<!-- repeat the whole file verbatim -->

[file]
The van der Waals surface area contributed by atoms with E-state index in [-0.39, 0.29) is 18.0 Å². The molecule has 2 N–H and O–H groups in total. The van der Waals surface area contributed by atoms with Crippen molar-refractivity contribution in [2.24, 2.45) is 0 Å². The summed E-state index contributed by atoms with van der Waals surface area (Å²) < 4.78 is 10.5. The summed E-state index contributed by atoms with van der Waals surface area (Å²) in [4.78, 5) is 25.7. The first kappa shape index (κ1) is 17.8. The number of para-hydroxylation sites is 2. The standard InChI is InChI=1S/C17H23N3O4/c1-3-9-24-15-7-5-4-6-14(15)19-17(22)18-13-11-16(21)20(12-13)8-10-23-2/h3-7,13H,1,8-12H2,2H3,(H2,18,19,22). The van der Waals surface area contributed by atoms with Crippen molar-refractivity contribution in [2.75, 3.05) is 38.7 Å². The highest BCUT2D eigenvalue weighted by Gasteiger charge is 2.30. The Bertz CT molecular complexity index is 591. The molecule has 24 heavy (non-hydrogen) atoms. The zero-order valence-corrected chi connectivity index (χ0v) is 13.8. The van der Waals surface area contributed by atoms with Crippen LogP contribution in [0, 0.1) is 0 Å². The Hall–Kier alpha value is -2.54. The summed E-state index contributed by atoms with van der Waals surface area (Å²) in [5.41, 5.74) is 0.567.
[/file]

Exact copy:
The van der Waals surface area contributed by atoms with E-state index in [-0.39, 0.29) is 18.0 Å². The molecule has 2 N–H and O–H groups in total. The van der Waals surface area contributed by atoms with Crippen molar-refractivity contribution in [2.24, 2.45) is 0 Å². The summed E-state index contributed by atoms with van der Waals surface area (Å²) < 4.78 is 10.5. The summed E-state index contributed by atoms with van der Waals surface area (Å²) in [4.78, 5) is 25.7. The first kappa shape index (κ1) is 17.8. The number of para-hydroxylation sites is 2. The standard InChI is InChI=1S/C17H23N3O4/c1-3-9-24-15-7-5-4-6-14(15)19-17(22)18-13-11-16(21)20(12-13)8-10-23-2/h3-7,13H,1,8-12H2,2H3,(H2,18,19,22). The van der Waals surface area contributed by atoms with Crippen molar-refractivity contribution in [2.75, 3.05) is 38.7 Å². The highest BCUT2D eigenvalue weighted by Gasteiger charge is 2.30. The Bertz CT molecular complexity index is 591. The molecule has 24 heavy (non-hydrogen) atoms. The zero-order valence-corrected chi connectivity index (χ0v) is 13.8. The van der Waals surface area contributed by atoms with Crippen LogP contribution in [0, 0.1) is 0 Å². The Hall–Kier alpha value is -2.54. The summed E-state index contributed by atoms with van der Waals surface area (Å²) in [5.41, 5.74) is 0.567.